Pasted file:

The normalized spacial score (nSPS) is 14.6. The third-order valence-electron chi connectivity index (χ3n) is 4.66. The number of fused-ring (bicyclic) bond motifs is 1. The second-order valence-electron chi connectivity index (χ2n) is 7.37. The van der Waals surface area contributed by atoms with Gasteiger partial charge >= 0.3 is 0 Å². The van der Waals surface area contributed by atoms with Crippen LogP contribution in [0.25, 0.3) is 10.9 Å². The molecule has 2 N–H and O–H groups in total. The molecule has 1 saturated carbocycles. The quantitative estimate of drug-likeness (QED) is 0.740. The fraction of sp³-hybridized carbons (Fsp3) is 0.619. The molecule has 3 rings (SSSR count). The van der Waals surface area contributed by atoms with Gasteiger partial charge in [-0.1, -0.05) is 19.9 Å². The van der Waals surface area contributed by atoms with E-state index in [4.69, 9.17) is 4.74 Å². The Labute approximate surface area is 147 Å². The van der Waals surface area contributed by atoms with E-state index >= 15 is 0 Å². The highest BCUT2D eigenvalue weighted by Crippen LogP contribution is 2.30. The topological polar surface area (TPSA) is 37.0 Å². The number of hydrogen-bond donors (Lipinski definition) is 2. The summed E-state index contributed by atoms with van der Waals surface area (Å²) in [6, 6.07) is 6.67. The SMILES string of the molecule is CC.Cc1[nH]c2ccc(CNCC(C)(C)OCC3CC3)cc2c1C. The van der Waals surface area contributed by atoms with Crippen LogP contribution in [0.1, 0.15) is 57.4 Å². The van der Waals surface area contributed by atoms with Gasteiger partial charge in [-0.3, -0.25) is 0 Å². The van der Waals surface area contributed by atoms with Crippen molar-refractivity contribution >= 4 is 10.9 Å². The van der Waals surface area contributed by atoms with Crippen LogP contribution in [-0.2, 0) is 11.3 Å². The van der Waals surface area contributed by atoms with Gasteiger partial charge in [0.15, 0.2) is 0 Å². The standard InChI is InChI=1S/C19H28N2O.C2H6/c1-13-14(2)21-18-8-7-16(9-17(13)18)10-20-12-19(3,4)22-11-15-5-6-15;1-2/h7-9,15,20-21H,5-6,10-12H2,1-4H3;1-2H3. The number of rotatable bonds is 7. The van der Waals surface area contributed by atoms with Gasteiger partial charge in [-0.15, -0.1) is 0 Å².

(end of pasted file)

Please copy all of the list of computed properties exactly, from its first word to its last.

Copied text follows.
The normalized spacial score (nSPS) is 14.6. The third-order valence-electron chi connectivity index (χ3n) is 4.66. The number of fused-ring (bicyclic) bond motifs is 1. The second-order valence-electron chi connectivity index (χ2n) is 7.37. The van der Waals surface area contributed by atoms with Gasteiger partial charge >= 0.3 is 0 Å². The van der Waals surface area contributed by atoms with Crippen LogP contribution in [0.25, 0.3) is 10.9 Å². The molecule has 2 N–H and O–H groups in total. The molecule has 1 saturated carbocycles. The quantitative estimate of drug-likeness (QED) is 0.740. The fraction of sp³-hybridized carbons (Fsp3) is 0.619. The molecule has 3 rings (SSSR count). The van der Waals surface area contributed by atoms with Gasteiger partial charge in [-0.1, -0.05) is 19.9 Å². The van der Waals surface area contributed by atoms with E-state index in [4.69, 9.17) is 4.74 Å². The Labute approximate surface area is 147 Å². The van der Waals surface area contributed by atoms with E-state index >= 15 is 0 Å². The highest BCUT2D eigenvalue weighted by Crippen LogP contribution is 2.30. The topological polar surface area (TPSA) is 37.0 Å². The number of hydrogen-bond donors (Lipinski definition) is 2. The summed E-state index contributed by atoms with van der Waals surface area (Å²) in [6, 6.07) is 6.67. The SMILES string of the molecule is CC.Cc1[nH]c2ccc(CNCC(C)(C)OCC3CC3)cc2c1C. The van der Waals surface area contributed by atoms with Crippen LogP contribution in [0.1, 0.15) is 57.4 Å². The van der Waals surface area contributed by atoms with Gasteiger partial charge in [-0.3, -0.25) is 0 Å². The van der Waals surface area contributed by atoms with Crippen molar-refractivity contribution >= 4 is 10.9 Å². The van der Waals surface area contributed by atoms with Crippen LogP contribution in [-0.2, 0) is 11.3 Å². The van der Waals surface area contributed by atoms with Gasteiger partial charge in [0.15, 0.2) is 0 Å². The standard InChI is InChI=1S/C19H28N2O.C2H6/c1-13-14(2)21-18-8-7-16(9-17(13)18)10-20-12-19(3,4)22-11-15-5-6-15;1-2/h7-9,15,20-21H,5-6,10-12H2,1-4H3;1-2H3. The number of rotatable bonds is 7. The van der Waals surface area contributed by atoms with Gasteiger partial charge in [-0.15, -0.1) is 0 Å².